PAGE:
The Observatory will optimise and provide continuity in data collection, enabling the study of long-term trends and supporting the integration of these long-standing data collections with the wider ODISSEI infrastructure. Continuity is a prerequisite for the study of crucial social questions such as how people’s lives are affected by the times in which they live and how their lives develop over time.
The Laboratory will work on innovating data collection and survey infrastructures, novel data sources and analysis techniques, and developing new methodological standards. It provides researchers with controlled environments in which to run social experiments and develop and test new measurement methods. It also includes tools for engaging in citizen science, a platform for running web experiments, and a suite for the analysis of large-scale digitally available, textual data. The expansion of social scientists’ research repertoire will provide enormous opportunities for the exploration of contradictions and complementarities of ‘traditional’ and ‘novel’ data sets in the pursuit of understanding the pressing social questions of our time.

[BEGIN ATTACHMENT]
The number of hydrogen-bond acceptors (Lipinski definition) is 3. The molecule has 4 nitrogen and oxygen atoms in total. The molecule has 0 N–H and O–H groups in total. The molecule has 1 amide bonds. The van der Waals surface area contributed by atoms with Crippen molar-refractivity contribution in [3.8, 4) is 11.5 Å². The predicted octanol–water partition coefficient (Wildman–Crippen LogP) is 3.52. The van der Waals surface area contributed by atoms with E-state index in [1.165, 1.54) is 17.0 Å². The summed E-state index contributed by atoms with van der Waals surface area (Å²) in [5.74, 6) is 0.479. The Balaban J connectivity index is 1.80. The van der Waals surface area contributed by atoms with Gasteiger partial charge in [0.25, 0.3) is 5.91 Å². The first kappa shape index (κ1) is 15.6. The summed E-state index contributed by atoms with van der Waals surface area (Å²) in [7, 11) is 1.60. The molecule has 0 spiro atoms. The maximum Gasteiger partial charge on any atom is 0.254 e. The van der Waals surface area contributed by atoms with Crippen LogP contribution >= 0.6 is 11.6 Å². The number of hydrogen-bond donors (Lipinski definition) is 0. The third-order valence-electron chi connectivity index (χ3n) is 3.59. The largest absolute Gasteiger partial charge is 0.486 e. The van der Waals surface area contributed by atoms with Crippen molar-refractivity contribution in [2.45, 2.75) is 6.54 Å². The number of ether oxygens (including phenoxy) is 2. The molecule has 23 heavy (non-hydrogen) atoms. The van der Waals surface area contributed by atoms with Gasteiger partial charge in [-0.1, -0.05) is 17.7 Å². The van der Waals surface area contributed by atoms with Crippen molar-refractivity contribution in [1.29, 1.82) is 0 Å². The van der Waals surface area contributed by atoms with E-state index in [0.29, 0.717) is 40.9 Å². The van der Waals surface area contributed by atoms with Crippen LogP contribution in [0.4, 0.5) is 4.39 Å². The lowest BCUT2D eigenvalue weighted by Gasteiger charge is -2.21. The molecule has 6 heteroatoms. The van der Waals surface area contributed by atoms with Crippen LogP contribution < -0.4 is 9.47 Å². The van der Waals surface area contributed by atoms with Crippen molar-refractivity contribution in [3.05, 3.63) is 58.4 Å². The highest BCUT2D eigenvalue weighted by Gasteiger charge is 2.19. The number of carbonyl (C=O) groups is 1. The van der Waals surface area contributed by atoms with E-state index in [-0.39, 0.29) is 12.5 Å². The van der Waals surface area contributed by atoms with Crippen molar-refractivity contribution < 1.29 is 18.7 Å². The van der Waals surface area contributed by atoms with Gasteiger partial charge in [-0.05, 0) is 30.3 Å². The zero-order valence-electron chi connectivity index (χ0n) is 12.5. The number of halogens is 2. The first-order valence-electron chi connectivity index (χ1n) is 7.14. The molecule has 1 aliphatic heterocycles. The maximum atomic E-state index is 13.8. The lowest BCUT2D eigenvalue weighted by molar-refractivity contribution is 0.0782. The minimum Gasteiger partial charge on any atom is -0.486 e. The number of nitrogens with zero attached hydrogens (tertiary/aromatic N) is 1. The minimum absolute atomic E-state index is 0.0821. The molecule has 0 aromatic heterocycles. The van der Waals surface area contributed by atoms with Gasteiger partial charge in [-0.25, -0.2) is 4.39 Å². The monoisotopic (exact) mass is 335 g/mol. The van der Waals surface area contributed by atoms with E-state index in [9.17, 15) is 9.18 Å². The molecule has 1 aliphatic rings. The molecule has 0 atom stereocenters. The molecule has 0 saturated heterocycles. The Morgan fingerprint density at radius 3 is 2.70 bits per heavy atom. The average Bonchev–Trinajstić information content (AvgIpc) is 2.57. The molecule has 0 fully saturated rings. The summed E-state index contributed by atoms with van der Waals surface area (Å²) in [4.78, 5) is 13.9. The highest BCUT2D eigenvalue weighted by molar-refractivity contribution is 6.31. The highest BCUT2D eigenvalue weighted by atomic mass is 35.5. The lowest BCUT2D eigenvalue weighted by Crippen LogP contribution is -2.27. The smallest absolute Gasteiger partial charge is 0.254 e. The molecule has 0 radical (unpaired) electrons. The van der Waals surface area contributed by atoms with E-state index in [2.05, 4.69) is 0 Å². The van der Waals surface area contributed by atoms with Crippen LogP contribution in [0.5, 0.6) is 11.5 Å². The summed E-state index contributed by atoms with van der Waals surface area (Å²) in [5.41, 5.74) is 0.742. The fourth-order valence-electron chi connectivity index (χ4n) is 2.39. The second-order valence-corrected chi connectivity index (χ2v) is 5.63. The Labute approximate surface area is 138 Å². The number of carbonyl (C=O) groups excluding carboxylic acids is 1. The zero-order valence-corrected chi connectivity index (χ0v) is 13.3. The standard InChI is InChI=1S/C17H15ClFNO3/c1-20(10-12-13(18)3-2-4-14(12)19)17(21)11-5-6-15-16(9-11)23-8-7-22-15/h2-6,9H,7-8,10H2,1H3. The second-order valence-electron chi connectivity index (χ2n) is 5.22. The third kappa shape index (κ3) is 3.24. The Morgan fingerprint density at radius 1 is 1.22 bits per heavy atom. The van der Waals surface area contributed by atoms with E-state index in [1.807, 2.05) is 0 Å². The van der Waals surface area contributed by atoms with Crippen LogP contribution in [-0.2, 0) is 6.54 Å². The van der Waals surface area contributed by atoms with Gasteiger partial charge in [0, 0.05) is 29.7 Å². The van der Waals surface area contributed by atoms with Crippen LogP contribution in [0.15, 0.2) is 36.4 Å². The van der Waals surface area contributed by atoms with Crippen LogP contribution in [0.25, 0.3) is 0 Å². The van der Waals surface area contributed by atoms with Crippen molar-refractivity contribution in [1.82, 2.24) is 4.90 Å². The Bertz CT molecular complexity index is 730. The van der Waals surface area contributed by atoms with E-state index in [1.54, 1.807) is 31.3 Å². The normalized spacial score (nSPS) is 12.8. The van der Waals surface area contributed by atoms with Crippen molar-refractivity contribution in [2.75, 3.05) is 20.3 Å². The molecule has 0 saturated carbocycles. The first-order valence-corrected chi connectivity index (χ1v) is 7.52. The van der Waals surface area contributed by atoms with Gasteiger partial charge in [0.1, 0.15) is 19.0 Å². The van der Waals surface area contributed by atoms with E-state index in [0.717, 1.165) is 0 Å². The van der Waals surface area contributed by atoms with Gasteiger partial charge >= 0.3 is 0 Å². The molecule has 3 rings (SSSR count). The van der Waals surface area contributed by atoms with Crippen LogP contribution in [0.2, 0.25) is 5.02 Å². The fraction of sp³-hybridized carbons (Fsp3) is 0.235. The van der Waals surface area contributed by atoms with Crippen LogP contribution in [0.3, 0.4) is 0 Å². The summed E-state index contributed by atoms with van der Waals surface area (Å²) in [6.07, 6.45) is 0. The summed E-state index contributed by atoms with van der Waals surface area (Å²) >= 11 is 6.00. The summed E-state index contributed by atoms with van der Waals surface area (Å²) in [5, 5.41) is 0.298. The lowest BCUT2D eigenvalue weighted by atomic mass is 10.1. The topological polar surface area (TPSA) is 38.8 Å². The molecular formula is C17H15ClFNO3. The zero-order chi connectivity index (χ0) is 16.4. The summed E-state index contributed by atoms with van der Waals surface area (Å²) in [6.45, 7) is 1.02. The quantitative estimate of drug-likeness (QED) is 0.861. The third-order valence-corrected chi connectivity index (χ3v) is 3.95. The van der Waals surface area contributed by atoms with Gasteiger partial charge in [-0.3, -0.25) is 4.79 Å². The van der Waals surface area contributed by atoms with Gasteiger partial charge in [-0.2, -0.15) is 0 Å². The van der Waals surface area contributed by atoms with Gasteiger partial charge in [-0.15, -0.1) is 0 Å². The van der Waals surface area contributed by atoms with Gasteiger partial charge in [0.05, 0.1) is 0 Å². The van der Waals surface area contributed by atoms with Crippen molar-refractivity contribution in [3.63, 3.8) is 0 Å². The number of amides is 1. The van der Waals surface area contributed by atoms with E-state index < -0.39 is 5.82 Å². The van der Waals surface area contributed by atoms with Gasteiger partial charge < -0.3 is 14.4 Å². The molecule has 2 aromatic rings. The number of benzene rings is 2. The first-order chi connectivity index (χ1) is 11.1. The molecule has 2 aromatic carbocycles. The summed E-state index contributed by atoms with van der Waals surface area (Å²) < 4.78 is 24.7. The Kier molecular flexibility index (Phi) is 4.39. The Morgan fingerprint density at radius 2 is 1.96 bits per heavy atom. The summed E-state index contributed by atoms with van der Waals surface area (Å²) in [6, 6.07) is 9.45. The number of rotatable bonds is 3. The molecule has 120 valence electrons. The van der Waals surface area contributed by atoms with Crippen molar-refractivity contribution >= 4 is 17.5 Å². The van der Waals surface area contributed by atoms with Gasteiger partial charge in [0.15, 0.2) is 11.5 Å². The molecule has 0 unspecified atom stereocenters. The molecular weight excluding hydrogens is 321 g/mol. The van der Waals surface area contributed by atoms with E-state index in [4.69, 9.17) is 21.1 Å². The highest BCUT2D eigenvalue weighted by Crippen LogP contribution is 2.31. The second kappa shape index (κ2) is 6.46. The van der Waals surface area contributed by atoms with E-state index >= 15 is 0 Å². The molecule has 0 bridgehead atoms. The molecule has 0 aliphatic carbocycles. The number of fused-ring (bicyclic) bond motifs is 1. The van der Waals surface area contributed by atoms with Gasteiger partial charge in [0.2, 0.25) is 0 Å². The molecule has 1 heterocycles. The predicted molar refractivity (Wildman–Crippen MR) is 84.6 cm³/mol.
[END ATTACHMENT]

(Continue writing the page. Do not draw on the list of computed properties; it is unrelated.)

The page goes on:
The Hub will coordinate ODISSEI’s educational and training programme so that students and researchers can familiarise themselves with advanced analytical techniques and tools for computational social science. The acquisition of computational skills will enable them to make full use of the new resources for social science research, available through the infrastructure.
By capitalising on the research opportunities that the digital age offers, ODISSEI indicates a major shift in the way social science research is conducted, enabling Dutch researchers to continue to be world leading in social science. ODISSEI opens up new avenues of enquiry in the social sciences and beyond that will attract the best talents from abroad.